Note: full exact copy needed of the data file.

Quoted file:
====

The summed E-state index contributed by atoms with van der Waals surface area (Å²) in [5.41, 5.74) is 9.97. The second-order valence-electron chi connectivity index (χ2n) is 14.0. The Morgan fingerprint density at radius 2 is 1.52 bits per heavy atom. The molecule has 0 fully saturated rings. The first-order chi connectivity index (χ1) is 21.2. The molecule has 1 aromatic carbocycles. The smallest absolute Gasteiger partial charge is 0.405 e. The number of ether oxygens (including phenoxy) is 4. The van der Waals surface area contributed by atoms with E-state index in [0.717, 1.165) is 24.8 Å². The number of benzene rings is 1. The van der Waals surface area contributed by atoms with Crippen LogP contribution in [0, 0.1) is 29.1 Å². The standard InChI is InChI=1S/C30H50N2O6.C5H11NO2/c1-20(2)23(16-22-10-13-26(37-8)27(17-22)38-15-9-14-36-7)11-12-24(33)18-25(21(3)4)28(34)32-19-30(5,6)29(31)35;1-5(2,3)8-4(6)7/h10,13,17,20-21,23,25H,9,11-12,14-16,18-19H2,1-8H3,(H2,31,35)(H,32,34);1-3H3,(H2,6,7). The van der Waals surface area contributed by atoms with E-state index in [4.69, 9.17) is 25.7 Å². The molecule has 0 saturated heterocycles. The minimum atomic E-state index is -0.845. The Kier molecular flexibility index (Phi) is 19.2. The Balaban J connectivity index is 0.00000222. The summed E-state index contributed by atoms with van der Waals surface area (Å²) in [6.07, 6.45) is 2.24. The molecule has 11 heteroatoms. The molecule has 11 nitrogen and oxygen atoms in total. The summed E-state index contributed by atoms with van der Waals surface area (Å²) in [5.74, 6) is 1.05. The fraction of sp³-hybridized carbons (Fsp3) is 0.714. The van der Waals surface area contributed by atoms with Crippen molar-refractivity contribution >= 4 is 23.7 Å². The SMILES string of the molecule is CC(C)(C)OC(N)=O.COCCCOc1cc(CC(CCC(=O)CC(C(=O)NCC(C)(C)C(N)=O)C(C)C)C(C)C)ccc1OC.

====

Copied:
The summed E-state index contributed by atoms with van der Waals surface area (Å²) in [5.41, 5.74) is 9.97. The second-order valence-electron chi connectivity index (χ2n) is 14.0. The Morgan fingerprint density at radius 2 is 1.52 bits per heavy atom. The molecule has 0 fully saturated rings. The first-order chi connectivity index (χ1) is 21.2. The molecule has 1 aromatic carbocycles. The smallest absolute Gasteiger partial charge is 0.405 e. The number of ether oxygens (including phenoxy) is 4. The van der Waals surface area contributed by atoms with E-state index in [0.717, 1.165) is 24.8 Å². The number of benzene rings is 1. The van der Waals surface area contributed by atoms with Crippen LogP contribution in [0, 0.1) is 29.1 Å². The standard InChI is InChI=1S/C30H50N2O6.C5H11NO2/c1-20(2)23(16-22-10-13-26(37-8)27(17-22)38-15-9-14-36-7)11-12-24(33)18-25(21(3)4)28(34)32-19-30(5,6)29(31)35;1-5(2,3)8-4(6)7/h10,13,17,20-21,23,25H,9,11-12,14-16,18-19H2,1-8H3,(H2,31,35)(H,32,34);1-3H3,(H2,6,7). The van der Waals surface area contributed by atoms with E-state index in [4.69, 9.17) is 25.7 Å². The molecule has 0 saturated heterocycles. The minimum atomic E-state index is -0.845. The Kier molecular flexibility index (Phi) is 19.2. The Balaban J connectivity index is 0.00000222. The summed E-state index contributed by atoms with van der Waals surface area (Å²) in [6.07, 6.45) is 2.24. The molecule has 11 heteroatoms. The molecule has 11 nitrogen and oxygen atoms in total. The summed E-state index contributed by atoms with van der Waals surface area (Å²) in [5.74, 6) is 1.05. The fraction of sp³-hybridized carbons (Fsp3) is 0.714. The van der Waals surface area contributed by atoms with Crippen molar-refractivity contribution >= 4 is 23.7 Å². The SMILES string of the molecule is CC(C)(C)OC(N)=O.COCCCOc1cc(CC(CCC(=O)CC(C(=O)NCC(C)(C)C(N)=O)C(C)C)C(C)C)ccc1OC.